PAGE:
News

Men’s shoes out front in terms of growth

IBISWorld_Aquila_w350A report released last month by leading market researcher IBISWorld has tipped fashionable, differentiated men’s footwear as the most promising growth prospect for the sector.

The IBISWorld Industry Report – Footwear Retailing in Australia said male Australian consumers were growing more discerning in their footwear choices, driven by style content and value for money.

“Men’s footwear is the fastest growing of all segments,” the report said. “There has been a shift in recent years that emphasises the value males put on their footwear. Strong branding, range of style, price and colour are all needed in male footwear market today to be successful.”

A shift from the traditional black or brown dress shoe, and cross-trainer athletic shoe to casual and fashionable street shoes was the key significant trend in the men’s shoe market. “Aquila [pictured] has been able to successfully market itself based on this trend. The shift in demand away from athletic shoes has weakened margins for retailers selling brands such as Nike, Adidas and Reebok. Discounting has also been prevalent at the low end of the price spectrum as a lack of differentiation has increased the commoditisation of products.”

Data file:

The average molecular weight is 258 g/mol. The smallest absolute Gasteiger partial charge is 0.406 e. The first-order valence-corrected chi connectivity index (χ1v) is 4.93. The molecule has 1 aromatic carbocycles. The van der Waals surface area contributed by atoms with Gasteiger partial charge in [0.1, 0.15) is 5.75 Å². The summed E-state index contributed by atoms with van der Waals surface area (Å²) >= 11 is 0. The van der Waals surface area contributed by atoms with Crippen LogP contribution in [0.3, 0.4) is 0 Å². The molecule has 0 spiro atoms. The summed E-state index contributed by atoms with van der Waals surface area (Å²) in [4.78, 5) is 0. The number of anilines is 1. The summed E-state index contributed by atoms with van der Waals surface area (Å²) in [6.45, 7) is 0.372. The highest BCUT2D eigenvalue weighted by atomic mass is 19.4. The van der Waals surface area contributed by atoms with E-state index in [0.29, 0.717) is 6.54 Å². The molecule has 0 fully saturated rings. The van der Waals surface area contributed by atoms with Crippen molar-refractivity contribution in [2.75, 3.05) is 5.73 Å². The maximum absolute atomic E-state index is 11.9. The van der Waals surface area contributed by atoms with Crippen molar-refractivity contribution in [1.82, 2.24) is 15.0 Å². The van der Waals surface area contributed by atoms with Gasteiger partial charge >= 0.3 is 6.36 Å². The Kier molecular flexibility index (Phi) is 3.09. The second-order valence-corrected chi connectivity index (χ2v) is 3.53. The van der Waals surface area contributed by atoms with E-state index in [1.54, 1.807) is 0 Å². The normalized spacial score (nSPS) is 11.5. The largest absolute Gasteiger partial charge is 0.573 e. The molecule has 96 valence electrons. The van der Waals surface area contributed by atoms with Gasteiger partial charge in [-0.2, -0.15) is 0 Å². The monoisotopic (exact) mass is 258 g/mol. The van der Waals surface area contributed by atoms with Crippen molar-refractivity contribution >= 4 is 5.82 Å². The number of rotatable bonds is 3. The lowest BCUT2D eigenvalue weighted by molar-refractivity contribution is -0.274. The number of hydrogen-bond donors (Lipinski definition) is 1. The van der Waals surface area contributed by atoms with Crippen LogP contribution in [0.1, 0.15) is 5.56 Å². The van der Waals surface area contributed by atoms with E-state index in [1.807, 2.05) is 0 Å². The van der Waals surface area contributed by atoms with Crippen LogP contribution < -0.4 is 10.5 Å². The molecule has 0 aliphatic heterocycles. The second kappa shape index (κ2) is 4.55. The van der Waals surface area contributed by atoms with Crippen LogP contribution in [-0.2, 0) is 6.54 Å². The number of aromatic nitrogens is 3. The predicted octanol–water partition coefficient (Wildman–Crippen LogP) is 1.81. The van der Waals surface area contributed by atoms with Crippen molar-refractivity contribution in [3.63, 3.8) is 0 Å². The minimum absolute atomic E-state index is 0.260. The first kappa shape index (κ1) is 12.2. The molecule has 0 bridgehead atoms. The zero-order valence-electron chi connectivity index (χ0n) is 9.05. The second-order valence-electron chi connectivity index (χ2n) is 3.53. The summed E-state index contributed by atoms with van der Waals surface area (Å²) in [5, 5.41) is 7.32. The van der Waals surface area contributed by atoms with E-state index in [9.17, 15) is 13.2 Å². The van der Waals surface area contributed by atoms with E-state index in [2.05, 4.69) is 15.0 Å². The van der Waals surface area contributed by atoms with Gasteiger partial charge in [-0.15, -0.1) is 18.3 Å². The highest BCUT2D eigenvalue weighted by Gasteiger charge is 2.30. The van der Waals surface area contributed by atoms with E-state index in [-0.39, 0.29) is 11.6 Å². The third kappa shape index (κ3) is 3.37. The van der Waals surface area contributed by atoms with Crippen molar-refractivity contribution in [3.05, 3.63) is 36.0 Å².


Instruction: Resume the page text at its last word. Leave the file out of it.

Spending in the lower bracket below $90 remained dominated by women’s footwear. with around two-thirds of ‘cheap’ footwear spending on women’s items. In the upper pricing markets, spending was also largely dominated by women, the report confirmed, accounting for 44.1 per cent.

The report also indicated better times ahead for the industry overall. The global downturn taking hold in late 2008 led to troubled times for the sector in 2009-10, when total revenue reached a low not seen since 2001, totalling $2.44 billion for the year. This year revenue would show some recovery, with an expected increase of 1.6 per cent to $2.48 billion by year end, the report stated, adding that this was projected to be the first step in a consistent run of growth years in total revenue, until 2015-16.

The report also suggested that price competition and significant discounting were not as prevalent in the footwear industry as other retailing industries like clothing, with prices in the sector avoiding the dramatic falls of other sectors in recent times.

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